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« Reply #6 on: May 11, 2012, 05:18:33 PM »

hi,

I was on a Southwest flight a few days ago, crew announced
computers and games are OK but NO TV, AM/FM radios, scanners
or monitors and no cell phones unless they are in airplane mode.

73 james
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WB2WIK
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Posts: 20633




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« Reply #7 on: May 14, 2012, 02:15:50 PM »

I do remember "a time before portable radios and hand held transmitters were prohibited" on commercial flights.

Seems to me the heavy prohibition started in the mid-1970s.  This is when the flight attendants would actually announce "no radios, no transmitters" allowed to be operated as long as the aircraft doors were closed.  Nobody really had a portable computer back then, and hand held calculators were simple and didn't have microprocessors in them -- I don't recall handheld calculators being prohibited, although some might be today.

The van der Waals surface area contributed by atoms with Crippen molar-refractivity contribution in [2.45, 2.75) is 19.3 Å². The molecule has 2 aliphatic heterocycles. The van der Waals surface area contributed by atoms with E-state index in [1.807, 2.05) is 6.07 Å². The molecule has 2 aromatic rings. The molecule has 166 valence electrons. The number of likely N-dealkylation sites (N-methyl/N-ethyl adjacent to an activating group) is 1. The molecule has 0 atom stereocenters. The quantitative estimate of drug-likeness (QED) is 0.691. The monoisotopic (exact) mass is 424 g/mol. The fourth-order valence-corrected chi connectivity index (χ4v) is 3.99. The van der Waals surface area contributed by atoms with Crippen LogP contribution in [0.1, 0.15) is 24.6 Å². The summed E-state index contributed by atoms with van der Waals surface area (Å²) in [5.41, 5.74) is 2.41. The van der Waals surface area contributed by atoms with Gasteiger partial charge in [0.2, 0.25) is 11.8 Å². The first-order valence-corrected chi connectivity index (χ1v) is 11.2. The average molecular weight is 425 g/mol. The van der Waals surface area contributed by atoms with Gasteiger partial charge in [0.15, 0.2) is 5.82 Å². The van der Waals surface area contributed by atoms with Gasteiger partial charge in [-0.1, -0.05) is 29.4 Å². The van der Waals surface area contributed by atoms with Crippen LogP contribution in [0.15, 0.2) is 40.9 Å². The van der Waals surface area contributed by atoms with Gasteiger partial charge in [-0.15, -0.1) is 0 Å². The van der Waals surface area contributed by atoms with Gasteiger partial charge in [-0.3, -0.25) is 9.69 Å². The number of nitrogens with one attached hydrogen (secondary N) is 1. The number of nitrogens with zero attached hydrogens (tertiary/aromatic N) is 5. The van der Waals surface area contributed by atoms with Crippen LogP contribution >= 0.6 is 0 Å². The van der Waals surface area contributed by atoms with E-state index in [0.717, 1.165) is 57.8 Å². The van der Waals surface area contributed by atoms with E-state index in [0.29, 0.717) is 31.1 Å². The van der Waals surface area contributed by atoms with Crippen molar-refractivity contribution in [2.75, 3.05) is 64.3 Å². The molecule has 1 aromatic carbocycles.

First time I flew to Dayton (Hamvention) from NJ (Newark), I think it was on AA or US Air (forget) and in 1973.  The whole plane was full of hams and a lot of us had hand-held 2m rigs and we all used them for the whole flight, both intracabin to chat with each other and also holding them up against windows to work stuff down below.  Lots of fun.  I think we did that again in '74.  Seems to me right after that, the prohibition began.  Or at least that's when we were first advised of a prohibition.